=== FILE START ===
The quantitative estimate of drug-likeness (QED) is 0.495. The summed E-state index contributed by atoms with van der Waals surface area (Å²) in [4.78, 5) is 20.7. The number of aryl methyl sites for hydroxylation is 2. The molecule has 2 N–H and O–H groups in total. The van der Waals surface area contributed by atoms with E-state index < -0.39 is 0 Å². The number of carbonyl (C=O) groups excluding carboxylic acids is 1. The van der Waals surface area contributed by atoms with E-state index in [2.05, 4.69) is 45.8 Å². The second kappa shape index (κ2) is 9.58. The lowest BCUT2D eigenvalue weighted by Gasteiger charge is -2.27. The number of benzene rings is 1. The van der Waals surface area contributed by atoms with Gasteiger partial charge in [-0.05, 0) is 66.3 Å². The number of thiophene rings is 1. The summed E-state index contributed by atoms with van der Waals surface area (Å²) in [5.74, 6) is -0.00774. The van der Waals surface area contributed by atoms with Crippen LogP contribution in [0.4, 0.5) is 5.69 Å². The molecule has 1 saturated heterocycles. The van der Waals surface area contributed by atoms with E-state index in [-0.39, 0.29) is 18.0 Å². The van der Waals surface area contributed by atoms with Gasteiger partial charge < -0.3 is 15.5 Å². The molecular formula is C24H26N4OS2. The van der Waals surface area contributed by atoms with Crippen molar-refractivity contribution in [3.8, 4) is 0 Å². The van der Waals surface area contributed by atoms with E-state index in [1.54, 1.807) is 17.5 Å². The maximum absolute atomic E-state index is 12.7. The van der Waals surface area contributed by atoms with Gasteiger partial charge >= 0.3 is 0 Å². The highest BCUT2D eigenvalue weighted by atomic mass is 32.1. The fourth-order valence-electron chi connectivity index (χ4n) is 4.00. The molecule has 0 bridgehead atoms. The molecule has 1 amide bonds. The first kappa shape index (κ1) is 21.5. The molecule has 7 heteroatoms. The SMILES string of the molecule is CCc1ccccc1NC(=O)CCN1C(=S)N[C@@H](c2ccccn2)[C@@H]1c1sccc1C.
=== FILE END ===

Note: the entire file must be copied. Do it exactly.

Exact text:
The quantitative estimate of drug-likeness (QED) is 0.495. The summed E-state index contributed by atoms with van der Waals surface area (Å²) in [4.78, 5) is 20.7. The number of aryl methyl sites for hydroxylation is 2. The molecule has 2 N–H and O–H groups in total. The van der Waals surface area contributed by atoms with E-state index < -0.39 is 0 Å². The number of carbonyl (C=O) groups excluding carboxylic acids is 1. The van der Waals surface area contributed by atoms with E-state index in [2.05, 4.69) is 45.8 Å². The second kappa shape index (κ2) is 9.58. The lowest BCUT2D eigenvalue weighted by Gasteiger charge is -2.27. The number of benzene rings is 1. The van der Waals surface area contributed by atoms with Gasteiger partial charge in [-0.05, 0) is 66.3 Å². The number of thiophene rings is 1. The summed E-state index contributed by atoms with van der Waals surface area (Å²) in [5.74, 6) is -0.00774. The van der Waals surface area contributed by atoms with Crippen LogP contribution in [0.4, 0.5) is 5.69 Å². The molecule has 1 saturated heterocycles. The van der Waals surface area contributed by atoms with E-state index in [-0.39, 0.29) is 18.0 Å². The van der Waals surface area contributed by atoms with Gasteiger partial charge < -0.3 is 15.5 Å². The molecular formula is C24H26N4OS2. The van der Waals surface area contributed by atoms with Crippen molar-refractivity contribution in [3.8, 4) is 0 Å². The van der Waals surface area contributed by atoms with E-state index in [1.54, 1.807) is 17.5 Å². The maximum absolute atomic E-state index is 12.7. The van der Waals surface area contributed by atoms with Gasteiger partial charge >= 0.3 is 0 Å². The highest BCUT2D eigenvalue weighted by atomic mass is 32.1. The fourth-order valence-electron chi connectivity index (χ4n) is 4.00. The molecule has 0 bridgehead atoms. The molecule has 1 amide bonds. The first kappa shape index (κ1) is 21.5. The molecule has 7 heteroatoms. The SMILES string of the molecule is CCc1ccccc1NC(=O)CCN1C(=S)N[C@@H](c2ccccn2)[C@@H]1c1sccc1C.